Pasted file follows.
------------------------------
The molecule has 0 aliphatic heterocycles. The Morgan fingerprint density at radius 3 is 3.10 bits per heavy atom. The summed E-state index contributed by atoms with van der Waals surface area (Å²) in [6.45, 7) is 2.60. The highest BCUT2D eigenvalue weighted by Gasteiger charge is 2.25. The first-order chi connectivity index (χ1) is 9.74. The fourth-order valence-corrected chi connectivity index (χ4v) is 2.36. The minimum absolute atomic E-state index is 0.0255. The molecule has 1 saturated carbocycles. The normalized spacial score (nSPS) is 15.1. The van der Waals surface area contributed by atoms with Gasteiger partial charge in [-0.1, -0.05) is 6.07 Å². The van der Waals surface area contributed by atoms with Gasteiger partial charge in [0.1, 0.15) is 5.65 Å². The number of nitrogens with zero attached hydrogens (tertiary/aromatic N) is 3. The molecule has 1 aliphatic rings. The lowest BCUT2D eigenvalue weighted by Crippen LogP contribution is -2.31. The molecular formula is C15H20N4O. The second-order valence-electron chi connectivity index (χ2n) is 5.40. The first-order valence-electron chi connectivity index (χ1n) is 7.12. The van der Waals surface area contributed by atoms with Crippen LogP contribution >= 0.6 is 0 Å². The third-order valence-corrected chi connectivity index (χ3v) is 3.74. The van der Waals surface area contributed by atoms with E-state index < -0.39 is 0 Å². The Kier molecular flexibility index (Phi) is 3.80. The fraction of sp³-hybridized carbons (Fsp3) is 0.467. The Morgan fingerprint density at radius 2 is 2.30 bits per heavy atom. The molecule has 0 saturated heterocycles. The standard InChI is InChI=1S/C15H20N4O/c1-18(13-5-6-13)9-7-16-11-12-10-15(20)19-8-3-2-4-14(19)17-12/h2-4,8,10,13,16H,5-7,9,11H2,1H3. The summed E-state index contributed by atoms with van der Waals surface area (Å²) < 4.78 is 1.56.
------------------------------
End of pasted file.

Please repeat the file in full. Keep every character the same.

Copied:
The molecule has 0 aliphatic heterocycles. The Morgan fingerprint density at radius 3 is 3.10 bits per heavy atom. The summed E-state index contributed by atoms with van der Waals surface area (Å²) in [6.45, 7) is 2.60. The highest BCUT2D eigenvalue weighted by Gasteiger charge is 2.25. The first-order chi connectivity index (χ1) is 9.74. The fourth-order valence-corrected chi connectivity index (χ4v) is 2.36. The minimum absolute atomic E-state index is 0.0255. The molecule has 1 saturated carbocycles. The normalized spacial score (nSPS) is 15.1. The van der Waals surface area contributed by atoms with Gasteiger partial charge in [-0.1, -0.05) is 6.07 Å². The van der Waals surface area contributed by atoms with Gasteiger partial charge in [0.1, 0.15) is 5.65 Å². The number of nitrogens with zero attached hydrogens (tertiary/aromatic N) is 3. The molecule has 1 aliphatic rings. The lowest BCUT2D eigenvalue weighted by Crippen LogP contribution is -2.31. The molecular formula is C15H20N4O. The second-order valence-electron chi connectivity index (χ2n) is 5.40. The first-order valence-electron chi connectivity index (χ1n) is 7.12. The van der Waals surface area contributed by atoms with Crippen LogP contribution >= 0.6 is 0 Å². The third-order valence-corrected chi connectivity index (χ3v) is 3.74. The van der Waals surface area contributed by atoms with E-state index < -0.39 is 0 Å². The Kier molecular flexibility index (Phi) is 3.80. The fraction of sp³-hybridized carbons (Fsp3) is 0.467. The Morgan fingerprint density at radius 2 is 2.30 bits per heavy atom. The molecule has 0 saturated heterocycles. The standard InChI is InChI=1S/C15H20N4O/c1-18(13-5-6-13)9-7-16-11-12-10-15(20)19-8-3-2-4-14(19)17-12/h2-4,8,10,13,16H,5-7,9,11H2,1H3. The summed E-state index contributed by atoms with van der Waals surface area (Å²) < 4.78 is 1.56.